Outside my window, there are hundreds of cacti that greet me every morning. Instead of green plush grass wiggling through my barefoot toes, I put on shoes to walk across the hundreds of small rocks of gravel that cover my front yard. Outside the sand particles grit between my teeth and I smell a combination of chemicals and concrete from the new construction around my home.  I hear the crunch of the rocks underneath me and and look up at trees that look a little skeletal, the limbs trying to muster some strength to stand upright. I heave a big sigh and understand I am not vacationing in Phoenix, I live here now.

           It is a funny thing, moving. When you are in the midst of it, you are organizing, packing all the years of your life away into boxes, ready to settle your life somewhere else. As soon as you reach your destination, you are ready to unpack your life and start fresh.  After this activity, it starts to sink in, you are miles away from the only place you called home.  You start exploring the city, looking for the familiar, wanting the landmarks to exist in the new place you are calling home. I found  an unlikely spot, the local IHOP. I got so excited, I made the husband take me there, reminiscing about all the times we enjoyed with family and friends at any given Texas IHOP.

              This one familiarity caused an entire avalanche of emotions. I realized I could find a few tangible places to remind me of home, but then what?  The problem with moving, especially in your mid-thirties, is all the history you leave behind with what you called home. You leave behind friends that you have known for years, restaurants that you call a Friday night favorite, and the hair stylist that knows your hair better than you do. You have to start over, inserting yourself in other people’s history, preying on restaurants to call your own, trying to find that one person who will at least attempt to learn your hair. Unlike your twenties, these things are not as fun. You are unwilling to be as patient and crave immediate results. If the restaurant isn’t as good as one back home, you feel a pang and tell whomever is willing to listen that there are so many good restaurants back in your hometown. If you meet a new person and things don’t click, you call and complain to your old friends at home about how different people are in this new place. You compare everything to back home.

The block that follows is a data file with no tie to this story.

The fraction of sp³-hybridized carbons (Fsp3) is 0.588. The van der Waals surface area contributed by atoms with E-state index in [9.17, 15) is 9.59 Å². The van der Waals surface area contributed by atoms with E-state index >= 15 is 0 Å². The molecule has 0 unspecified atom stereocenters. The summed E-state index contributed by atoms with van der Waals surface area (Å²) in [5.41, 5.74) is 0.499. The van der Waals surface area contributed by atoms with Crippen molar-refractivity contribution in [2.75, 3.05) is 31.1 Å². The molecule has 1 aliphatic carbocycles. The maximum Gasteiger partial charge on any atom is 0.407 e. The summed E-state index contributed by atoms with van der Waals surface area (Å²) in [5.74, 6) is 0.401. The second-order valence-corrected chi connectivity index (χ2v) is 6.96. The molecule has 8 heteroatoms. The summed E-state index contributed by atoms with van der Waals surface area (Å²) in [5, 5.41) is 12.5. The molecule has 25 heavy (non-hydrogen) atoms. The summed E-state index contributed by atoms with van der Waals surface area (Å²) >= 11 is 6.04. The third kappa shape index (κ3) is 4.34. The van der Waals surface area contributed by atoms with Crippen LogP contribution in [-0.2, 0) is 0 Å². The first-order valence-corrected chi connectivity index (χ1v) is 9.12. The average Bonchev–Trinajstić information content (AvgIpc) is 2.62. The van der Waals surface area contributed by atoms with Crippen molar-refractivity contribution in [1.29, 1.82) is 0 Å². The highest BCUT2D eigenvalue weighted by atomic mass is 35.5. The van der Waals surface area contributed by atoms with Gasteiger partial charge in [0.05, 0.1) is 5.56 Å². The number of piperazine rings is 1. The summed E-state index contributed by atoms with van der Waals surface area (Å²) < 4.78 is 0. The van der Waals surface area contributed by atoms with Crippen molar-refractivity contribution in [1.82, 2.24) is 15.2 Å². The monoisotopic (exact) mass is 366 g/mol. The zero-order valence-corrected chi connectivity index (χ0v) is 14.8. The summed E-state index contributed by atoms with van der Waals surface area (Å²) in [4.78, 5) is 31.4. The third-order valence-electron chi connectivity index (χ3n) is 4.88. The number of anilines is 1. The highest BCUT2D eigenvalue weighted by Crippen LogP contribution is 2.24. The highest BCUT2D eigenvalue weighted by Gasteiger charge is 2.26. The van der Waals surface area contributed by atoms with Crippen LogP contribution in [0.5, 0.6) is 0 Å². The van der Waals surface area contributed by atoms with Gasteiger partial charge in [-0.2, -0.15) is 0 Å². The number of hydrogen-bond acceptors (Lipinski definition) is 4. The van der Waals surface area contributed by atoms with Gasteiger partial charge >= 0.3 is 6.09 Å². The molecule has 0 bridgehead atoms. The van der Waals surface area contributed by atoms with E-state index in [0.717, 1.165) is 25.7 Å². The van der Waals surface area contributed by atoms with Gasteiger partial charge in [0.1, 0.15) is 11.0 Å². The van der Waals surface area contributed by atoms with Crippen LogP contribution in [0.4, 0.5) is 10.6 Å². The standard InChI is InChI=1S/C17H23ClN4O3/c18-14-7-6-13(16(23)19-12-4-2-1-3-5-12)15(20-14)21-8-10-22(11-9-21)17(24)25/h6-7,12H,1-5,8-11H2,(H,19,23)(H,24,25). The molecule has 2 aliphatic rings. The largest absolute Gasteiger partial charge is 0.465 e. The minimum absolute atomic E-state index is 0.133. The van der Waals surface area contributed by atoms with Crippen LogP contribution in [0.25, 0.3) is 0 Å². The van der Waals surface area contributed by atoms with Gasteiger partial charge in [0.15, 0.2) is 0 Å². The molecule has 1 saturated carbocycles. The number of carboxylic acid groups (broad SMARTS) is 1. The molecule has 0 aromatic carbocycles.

I don’t want to overdramatize my predicament. Since we have moved to Phoenix, we’ve encountered some beautiful mountains, kind people, and found a great home to build some new roots.  This feeling of displacement is probably temporary. It will get better. I know it will take time to form some history. It is the anticipation for that history to happen, the streets to look familiar, and looking at the cacti as a welcome sight that I keep waiting for.

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